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Saturday, Aug 17, 2019

Wanted: A BMC budget with Mumbaiites’ voice

If the budget reads like a dull, somewhat incomprehensible, document from the 1980s, it is because the BMC wishes it to be so

mumbai Updated: Feb 08, 2018 10:16 IST
Smruti Koppikar
Smruti Koppikar
Hindustan Times
The civic budget was presneted at the BMC headquarters last week.
The civic budget was presneted at the BMC headquarters last week. (HT Photo)

Budget day for Mumbai passes without much excitement. Not the union budget but the budget for the city presented by Mumbai’s municipal commissioner. Mumbaiites’ lived experience is that their quality of life and local infrastructure do not improve from year to year, never mind the staggering size of successive city budgets or the plans contained in them. Importantly, citizens’ engagement in civic issues has remained low, lacklustre and limited.

For the majority of citizens, the budget proposals lead to either of these questions: are there new taxes to be paid or have local taxes been hiked? Beyond this, few care about what the budget, even fewer believe they have a stake in it. If the Brihanmumbai Municipal Corporation (BMC) budget reads like a dull, somewhat incomprehensible, document from the 1980s, it is because the civic body wishes it to be so. Besides its own authors, the budget basically interests civic activists, niche professionals, policy wonks and the large and ubiquitous contractor lobby.

This is such a pity. Elsewhere in the world, city’s budgets have become charters drawn up jointly by administrations and citizen representatives, contracts between administrators and citizens prepared with the latters’ involvement, exercises in collective imagination. City budgets now reflect citizens’ needs and aspirations in a real way, map development and innovation for the future, and, above all, create a shared sense of belonging. The BMC continues to make its budget as a bureaucratic, top-down, citizen-detached, number-crunching exercise.

This isn’t about the outlay for roads and sewage departments, safety nets for manholes, insurance for firemen, the 300-acre Central Park, beautification projects, partnership between civic and private schools, raising charges in civic hospitals or setting aside money for the coastal road. Large aggregated numbers like Rs 27,258 crore budget for the following financial year do not tell the complete story. The devil, as always, lies in the detail. Till two years ago, budget outlays were Rs 33,500 crore (2015-16) and Rs 37,052 crore (2016-17).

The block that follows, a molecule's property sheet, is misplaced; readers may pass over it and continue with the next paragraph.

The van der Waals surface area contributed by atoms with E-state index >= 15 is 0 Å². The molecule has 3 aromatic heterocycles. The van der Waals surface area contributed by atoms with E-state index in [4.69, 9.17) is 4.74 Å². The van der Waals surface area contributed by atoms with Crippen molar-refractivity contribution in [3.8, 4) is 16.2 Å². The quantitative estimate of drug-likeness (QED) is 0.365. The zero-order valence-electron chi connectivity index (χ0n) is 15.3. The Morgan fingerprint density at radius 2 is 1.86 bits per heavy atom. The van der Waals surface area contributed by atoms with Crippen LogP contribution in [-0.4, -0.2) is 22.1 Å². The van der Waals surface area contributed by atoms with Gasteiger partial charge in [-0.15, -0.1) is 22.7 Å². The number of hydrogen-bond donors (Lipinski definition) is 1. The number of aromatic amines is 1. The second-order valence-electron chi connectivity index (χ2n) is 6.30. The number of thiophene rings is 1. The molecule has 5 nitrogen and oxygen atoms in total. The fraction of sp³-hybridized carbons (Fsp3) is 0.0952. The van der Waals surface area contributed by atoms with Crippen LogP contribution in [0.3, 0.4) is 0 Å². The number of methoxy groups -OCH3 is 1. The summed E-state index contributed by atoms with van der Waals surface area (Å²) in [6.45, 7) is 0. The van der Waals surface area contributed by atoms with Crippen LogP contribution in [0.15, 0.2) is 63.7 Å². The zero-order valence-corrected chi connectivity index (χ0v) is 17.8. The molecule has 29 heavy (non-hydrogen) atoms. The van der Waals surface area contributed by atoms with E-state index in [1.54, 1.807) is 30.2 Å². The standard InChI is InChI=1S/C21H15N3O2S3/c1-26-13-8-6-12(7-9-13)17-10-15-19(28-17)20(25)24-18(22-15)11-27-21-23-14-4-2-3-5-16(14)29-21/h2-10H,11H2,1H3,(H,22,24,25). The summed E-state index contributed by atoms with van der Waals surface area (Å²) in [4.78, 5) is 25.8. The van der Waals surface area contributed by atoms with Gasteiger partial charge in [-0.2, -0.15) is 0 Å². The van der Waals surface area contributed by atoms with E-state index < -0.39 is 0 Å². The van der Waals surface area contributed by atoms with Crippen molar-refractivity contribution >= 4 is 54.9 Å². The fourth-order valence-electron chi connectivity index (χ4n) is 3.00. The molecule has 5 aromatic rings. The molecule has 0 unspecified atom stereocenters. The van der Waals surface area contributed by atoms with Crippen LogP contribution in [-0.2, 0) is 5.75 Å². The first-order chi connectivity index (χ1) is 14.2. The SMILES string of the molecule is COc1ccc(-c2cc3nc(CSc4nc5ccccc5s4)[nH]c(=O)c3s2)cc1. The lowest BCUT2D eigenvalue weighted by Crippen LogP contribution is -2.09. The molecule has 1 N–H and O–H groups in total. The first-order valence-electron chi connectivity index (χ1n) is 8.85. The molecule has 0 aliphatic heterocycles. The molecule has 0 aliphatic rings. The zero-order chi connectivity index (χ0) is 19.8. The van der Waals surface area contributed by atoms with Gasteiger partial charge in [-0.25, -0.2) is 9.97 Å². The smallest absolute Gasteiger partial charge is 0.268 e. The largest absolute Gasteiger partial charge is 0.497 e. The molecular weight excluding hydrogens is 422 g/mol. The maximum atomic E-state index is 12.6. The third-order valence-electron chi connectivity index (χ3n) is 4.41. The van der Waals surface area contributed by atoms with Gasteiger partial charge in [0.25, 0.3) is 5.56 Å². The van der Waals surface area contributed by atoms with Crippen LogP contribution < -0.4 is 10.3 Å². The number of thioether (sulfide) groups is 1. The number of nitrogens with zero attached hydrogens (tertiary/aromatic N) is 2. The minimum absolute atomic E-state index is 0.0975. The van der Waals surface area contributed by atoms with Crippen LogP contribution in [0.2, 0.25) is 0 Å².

These are awe-inspiring figures but what were the outcomes? Before that, let’s pare down the numbers. The BMC’s revenue expenditure – staff salaries and servicing loans – has ranged from a whopping 65% to 82% of the total expenditure over the decade 2006-16, according to economists who studied the trend. Only about 35% of the funds were ear-marked for capital expenditure but there’s another catch: The actual spends have been even lower – around 20% or so in some years.

As things stand, we are unaware of the exact outcomes of this relatively small spend. That’s why, it is imperative that the BMC adopts the practise of issuing outcome reports or performance reports either ward-wise or project-wise or both, so that citizens can track the spends. For Mumbaiites to be engaged, they must have information. And the information has to be accessible in the manner it is presented. Right now, it is not so. What would this take for the BMC mandarins?

Secondly, there have been new forays in urban finances such as multi-year budgets which allow a civic administration to detail out allocations for projects till they are complete. Projects – new or renewed – are hardly finished within a financial year. It then makes abundant sense to create multi-year budgeting – on the back of strategic long-term development planning – as the city of London, Canada, has done.

Thirdly, there’s consultative and participatory budget-making. To consult citizens’ representatives or groups before drawing up a budget should have been par for the course by now; it isn’t in any meaningful sense. A step ahead would be the participatory budget, a concept that took shape in the Brazilian city of Porto Allegre way back in 1989 and has since been adopted in more than 2,000 urban localities around the world.

It calls upon citizens to decide civic priorities through a series of representatives and voting, help decide the allocation of funds, and work with civic officials towards project completion. This has enhanced transparency and accountability of the civic body, and significantly increased citizens’ engagement with their own city. How about a pilot project in the next budget, Mr Commissioner?

First Published: Feb 08, 2018 10:16 IST

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